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Abstract: SA-PO569

Novel KCNJ1 Mutations Responsible for Adult Bartter Syndrome With Hypocalcemia

Session Information

  • Genetic Diseases: Diagnosis
    November 05, 2022 | Location: Exhibit Hall, Orange County Convention Center‚ West Building
    Abstract Time: 10:00 AM - 12:00 PM

Category: Genetic Diseases of the Kidneys

  • 1102 Genetic Diseases of the Kidneys: Non-Cystic

Authors

  • Chen, Chien-Chou, Tri-Service General Hospital, Taipei, Taiwan, Taiwan
  • Sung, Chih-Chien, Tri-Service General Hospital, Taipei, Taiwan, Taiwan
  • Tseng, Min-hua, Chang Gung Memorial Hospital, Taoyuan, Taiwan, Taiwan
  • Lin, Shih-Hua P., Tri-Service General Hospital, Taipei, Taiwan, Taiwan

Group or Team Name

  • Division of Nephrology, Tri-Service General Hospital
Introduction

Bartter syndrome (BS) is a rare, autosomal recessive disease, caused by gene mutations of the transporters or channels of thick ascending loop of Henle (LOH) responsible for sodium chloride (NaCl), potassium (K+) and calcium (Ca++) reabsorption. Accordingily, it is characterized by persistent renal salt wasting with secondary hyperreninemia and hyperaldosteronism, renal K+ wasting with hypokalemic metabolic alkalosis with renal K+ wasting, and hypercalciuria with nephrocalcinosis and/or nephrolithiasis. The clinical manifestations of genetic BS vary dramatically from asymptomatic, polyuria, polydipsia, premature delivery, polyhydramnios and failure to thrive, but ususally presenting at antenatal and neonatal period other than adulthood.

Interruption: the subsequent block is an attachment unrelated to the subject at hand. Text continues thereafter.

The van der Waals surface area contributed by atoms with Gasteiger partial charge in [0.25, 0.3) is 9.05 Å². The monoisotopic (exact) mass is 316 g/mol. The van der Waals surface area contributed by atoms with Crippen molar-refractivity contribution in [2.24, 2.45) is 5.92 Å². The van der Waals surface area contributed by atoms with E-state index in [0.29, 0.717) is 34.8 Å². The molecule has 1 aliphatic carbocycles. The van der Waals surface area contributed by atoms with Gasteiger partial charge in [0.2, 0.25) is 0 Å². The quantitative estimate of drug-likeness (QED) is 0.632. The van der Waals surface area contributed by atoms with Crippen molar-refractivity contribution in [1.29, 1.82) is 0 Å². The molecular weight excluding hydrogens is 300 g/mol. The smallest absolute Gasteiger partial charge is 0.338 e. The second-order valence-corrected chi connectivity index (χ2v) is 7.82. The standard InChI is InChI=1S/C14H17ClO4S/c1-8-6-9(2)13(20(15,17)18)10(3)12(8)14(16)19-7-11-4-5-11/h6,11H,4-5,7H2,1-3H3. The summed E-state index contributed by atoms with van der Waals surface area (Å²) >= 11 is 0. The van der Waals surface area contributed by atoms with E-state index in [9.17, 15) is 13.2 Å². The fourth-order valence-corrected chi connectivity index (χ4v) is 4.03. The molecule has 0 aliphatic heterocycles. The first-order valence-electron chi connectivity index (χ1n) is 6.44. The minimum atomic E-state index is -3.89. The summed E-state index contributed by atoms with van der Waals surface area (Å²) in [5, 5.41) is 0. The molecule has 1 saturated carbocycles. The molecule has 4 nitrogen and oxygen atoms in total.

Case Description

A 28-year-old Chinese female was referred for the evaluation for chronic hypocalcemia, medullary nephrocalcinosis, and hypokalemia. Two years ago, she first presented with severe symmetrical general muscle weakness, muscle tetancy, spasm, and polyuria and was found to have moderate hypokalemia with metabolic alkalosis and renal potassium (K+) wasting, hypocalcemia (7.0 mg/dl) with an increased serum parathyroid hormone, hypercalciuria and bilateral medullary nephrocalcinosis. A thorough search for the identifiable causes such as autoimmune disorders, inflammation, malignancy, and use of diuretics was non-revealing. Genetic sequencing of calcium sensing receptor (CaSR) was negative. Using next generation sequencing based mutation screening with Sanger sequencing in her family, compound heterozygous mutations c.346_357del (p.116_119del) and c.1074 C>A (p.C358X) in KCNJ1 inherited from her parents was identified. These two KCNJ1 mutations were novel and pathogenic variants. Treatment with cyclooxygenase-2 (COX2) inhibitor, K+ and calcium supplementation achieved a remarkable improvement in her clinical feature and laborabory abnormality.

Discussion

Although hypercalciuria in the prescene of peristed renal salt wasting, metabolic alkalosis and medullary nephrocalcinosis are the landmark findings for BS, serum calcium, phosphate and PTH may help differentiate between type I/II and V. Genetic form of late or adult BS, albeit rare, should be kept in mind as a cause of chronic hypokalemia with salt wasting and nephrocalcinosis/ nephrolithiasis, even in the presence of hypocalcemia.